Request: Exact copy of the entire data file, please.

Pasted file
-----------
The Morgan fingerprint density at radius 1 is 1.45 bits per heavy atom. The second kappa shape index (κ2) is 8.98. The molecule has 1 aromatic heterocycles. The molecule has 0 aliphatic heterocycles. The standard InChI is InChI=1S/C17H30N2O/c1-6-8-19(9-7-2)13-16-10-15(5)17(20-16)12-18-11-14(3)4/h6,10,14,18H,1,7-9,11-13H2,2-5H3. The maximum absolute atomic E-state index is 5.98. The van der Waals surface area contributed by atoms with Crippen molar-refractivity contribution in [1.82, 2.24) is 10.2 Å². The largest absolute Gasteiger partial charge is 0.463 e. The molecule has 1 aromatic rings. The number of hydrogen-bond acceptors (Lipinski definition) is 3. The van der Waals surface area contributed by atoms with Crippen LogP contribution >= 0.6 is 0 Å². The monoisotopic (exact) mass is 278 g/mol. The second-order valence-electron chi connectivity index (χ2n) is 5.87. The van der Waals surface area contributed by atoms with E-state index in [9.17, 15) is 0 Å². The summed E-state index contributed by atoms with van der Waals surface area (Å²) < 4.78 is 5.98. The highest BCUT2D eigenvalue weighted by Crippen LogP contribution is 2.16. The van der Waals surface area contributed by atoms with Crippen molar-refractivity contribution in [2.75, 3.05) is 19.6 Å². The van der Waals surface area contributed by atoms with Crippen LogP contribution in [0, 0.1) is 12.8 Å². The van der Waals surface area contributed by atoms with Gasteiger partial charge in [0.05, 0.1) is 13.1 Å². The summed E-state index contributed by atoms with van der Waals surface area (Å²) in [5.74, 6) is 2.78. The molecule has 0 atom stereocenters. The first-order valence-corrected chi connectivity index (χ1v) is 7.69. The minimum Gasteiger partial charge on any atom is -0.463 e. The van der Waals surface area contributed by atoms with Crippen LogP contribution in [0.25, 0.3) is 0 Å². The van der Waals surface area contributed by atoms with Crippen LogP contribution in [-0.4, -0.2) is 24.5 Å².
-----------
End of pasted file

The Morgan fingerprint density at radius 1 is 1.45 bits per heavy atom. The second kappa shape index (κ2) is 8.98. The molecule has 1 aromatic heterocycles. The molecule has 0 aliphatic heterocycles. The standard InChI is InChI=1S/C17H30N2O/c1-6-8-19(9-7-2)13-16-10-15(5)17(20-16)12-18-11-14(3)4/h6,10,14,18H,1,7-9,11-13H2,2-5H3. The maximum absolute atomic E-state index is 5.98. The van der Waals surface area contributed by atoms with Crippen molar-refractivity contribution in [1.82, 2.24) is 10.2 Å². The largest absolute Gasteiger partial charge is 0.463 e. The molecule has 1 aromatic rings. The number of hydrogen-bond acceptors (Lipinski definition) is 3. The van der Waals surface area contributed by atoms with Crippen LogP contribution >= 0.6 is 0 Å². The monoisotopic (exact) mass is 278 g/mol. The second-order valence-electron chi connectivity index (χ2n) is 5.87. The van der Waals surface area contributed by atoms with E-state index in [9.17, 15) is 0 Å². The summed E-state index contributed by atoms with van der Waals surface area (Å²) < 4.78 is 5.98. The highest BCUT2D eigenvalue weighted by Crippen LogP contribution is 2.16. The van der Waals surface area contributed by atoms with Crippen molar-refractivity contribution in [2.75, 3.05) is 19.6 Å². The van der Waals surface area contributed by atoms with Crippen LogP contribution in [0, 0.1) is 12.8 Å². The van der Waals surface area contributed by atoms with Gasteiger partial charge in [0.05, 0.1) is 13.1 Å². The summed E-state index contributed by atoms with van der Waals surface area (Å²) in [5.74, 6) is 2.78. The molecule has 0 atom stereocenters. The first-order valence-corrected chi connectivity index (χ1v) is 7.69. The minimum Gasteiger partial charge on any atom is -0.463 e. The van der Waals surface area contributed by atoms with Crippen LogP contribution in [0.25, 0.3) is 0 Å². The van der Waals surface area contributed by atoms with Crippen LogP contribution in [-0.4, -0.2) is 24.5 Å².